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A century and a half of history

Ontario Regiment releases first history book in more than 60 years


It was a full house at the R.S. McLaughlin Armoury for the launch of Fidelis et Paratus, the first published history of Oshawa’s Ontario Regiment in more than 60 years. The book, written by retired sergeant Rod Henderson, looks at the regiment’s 150-year history, dating back to 1866.

By Joel Wittnebel/The Oshawa Express

After more than six decades, the Ontario Regiment is offering a look into its past.

In a book launch event, the downtown armoury was packed with residents and troops all looking to get their hands on Fidelis et Paratus, the regiment’s first published chronicle since 1953.

The book, aptly named for the regiment’s motto (faithful and prepared), was written by retired sergeant Rod Henderson and covers the entire regiment’s 150-year history from 1866 to 2016.

Starting with the formation of the militia rifle and infantry companies in Ontario County, the book covers everything from the establishment of the 34th Battalion, through the First and Second World Wars, the Cold War and most recently the regiment’s role in Afghanistan.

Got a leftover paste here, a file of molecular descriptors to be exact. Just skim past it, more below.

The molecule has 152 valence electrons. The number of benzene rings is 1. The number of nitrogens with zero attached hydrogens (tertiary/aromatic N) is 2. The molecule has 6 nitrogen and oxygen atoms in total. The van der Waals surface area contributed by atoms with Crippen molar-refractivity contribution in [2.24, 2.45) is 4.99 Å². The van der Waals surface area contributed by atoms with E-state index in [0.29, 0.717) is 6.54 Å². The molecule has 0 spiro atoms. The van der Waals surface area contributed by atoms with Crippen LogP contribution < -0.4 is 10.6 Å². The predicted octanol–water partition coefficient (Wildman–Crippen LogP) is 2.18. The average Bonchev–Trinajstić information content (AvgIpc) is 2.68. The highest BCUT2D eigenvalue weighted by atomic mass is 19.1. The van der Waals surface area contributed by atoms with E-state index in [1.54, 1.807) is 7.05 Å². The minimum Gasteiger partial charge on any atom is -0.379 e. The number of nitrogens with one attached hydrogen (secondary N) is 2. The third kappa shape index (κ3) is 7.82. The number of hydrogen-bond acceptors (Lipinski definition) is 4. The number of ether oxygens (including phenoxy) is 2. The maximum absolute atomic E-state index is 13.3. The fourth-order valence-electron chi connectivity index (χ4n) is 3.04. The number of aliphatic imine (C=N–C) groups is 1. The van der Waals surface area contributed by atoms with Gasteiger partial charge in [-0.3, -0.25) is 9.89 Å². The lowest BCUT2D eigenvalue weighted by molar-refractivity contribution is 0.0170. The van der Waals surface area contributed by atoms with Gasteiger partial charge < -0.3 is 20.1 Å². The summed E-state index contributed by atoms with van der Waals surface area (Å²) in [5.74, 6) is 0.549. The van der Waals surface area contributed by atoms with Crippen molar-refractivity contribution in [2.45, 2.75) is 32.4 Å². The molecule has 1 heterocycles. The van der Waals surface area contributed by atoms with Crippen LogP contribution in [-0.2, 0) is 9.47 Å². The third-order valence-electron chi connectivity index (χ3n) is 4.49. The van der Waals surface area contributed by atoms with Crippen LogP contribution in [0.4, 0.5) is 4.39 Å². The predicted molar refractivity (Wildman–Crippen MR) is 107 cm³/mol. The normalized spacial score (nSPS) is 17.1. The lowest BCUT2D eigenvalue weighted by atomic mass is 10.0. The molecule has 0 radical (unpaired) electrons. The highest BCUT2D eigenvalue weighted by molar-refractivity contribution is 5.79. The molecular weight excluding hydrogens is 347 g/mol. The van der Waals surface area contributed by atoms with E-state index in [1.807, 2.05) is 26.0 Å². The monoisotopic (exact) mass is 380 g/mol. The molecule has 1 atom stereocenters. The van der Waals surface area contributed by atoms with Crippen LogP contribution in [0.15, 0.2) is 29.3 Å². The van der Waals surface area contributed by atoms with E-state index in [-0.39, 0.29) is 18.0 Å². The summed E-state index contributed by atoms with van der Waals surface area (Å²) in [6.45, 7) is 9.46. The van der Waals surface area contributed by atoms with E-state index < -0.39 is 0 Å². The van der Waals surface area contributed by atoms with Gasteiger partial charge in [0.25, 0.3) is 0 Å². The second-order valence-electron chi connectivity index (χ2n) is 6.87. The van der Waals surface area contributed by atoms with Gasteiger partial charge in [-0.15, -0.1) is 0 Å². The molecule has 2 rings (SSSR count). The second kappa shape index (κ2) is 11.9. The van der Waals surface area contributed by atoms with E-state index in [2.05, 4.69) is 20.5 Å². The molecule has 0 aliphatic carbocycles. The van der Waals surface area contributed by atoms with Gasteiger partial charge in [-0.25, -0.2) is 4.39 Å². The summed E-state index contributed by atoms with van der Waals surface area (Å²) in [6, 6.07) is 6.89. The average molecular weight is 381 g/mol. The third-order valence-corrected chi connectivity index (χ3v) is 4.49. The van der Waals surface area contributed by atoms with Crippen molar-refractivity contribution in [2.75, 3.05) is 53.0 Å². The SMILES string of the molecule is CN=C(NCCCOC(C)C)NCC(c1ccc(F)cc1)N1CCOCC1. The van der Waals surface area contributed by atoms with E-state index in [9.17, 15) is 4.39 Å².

“We’re bringing, really, the regimental history up to date,” says Nick Hall, a former commanding officer with the Ontario Regiment who spent more than 50 years with the forces and was the chair of the committee behind the creation of the updated history.

Hall says that while many people of Oshawa are aware of the regiment’s history, they may have forgotten just how rich it is.

“They generally know what happened,” Hall says.

“But they lost touch at some stage of the game and it’s really been our job that we’re bringing them back up to speed,” he says. “One-hundred and fifty years of continuous service is a long time and we’re honouring that and honouring the people that served. But also, it’ll be a written history of what happened, the issues that we faced (and) the issues that we continue to face.”

The launch of the book, which saw hundreds of copies sold and signed by the author, was attended by Mayor John Henry, Oshawa MP Colin Carrie and MPPs Lorne Coe and Jennifer French.

Commanding Officer Michael Rostek stressed the importance of what such a chronicled history means for the regiment.

“The significance of this book should not be underestimated,” he said. “I have never, in all my 36 years in the Canadian forces, seen a regimental history quite like this one.

“To prosper in the future, you need to know where you’ve come from. Fidelis et Paratus, a regimental history now marks that occasion for the world to see. The regiment takes great pride in this day, in this book and the work and the effort that went into it.”

The book launch was only the latest in a series of events to celebrate the regiment’s 150th anniversary, which will culminate with the official celebration on Sept. 14.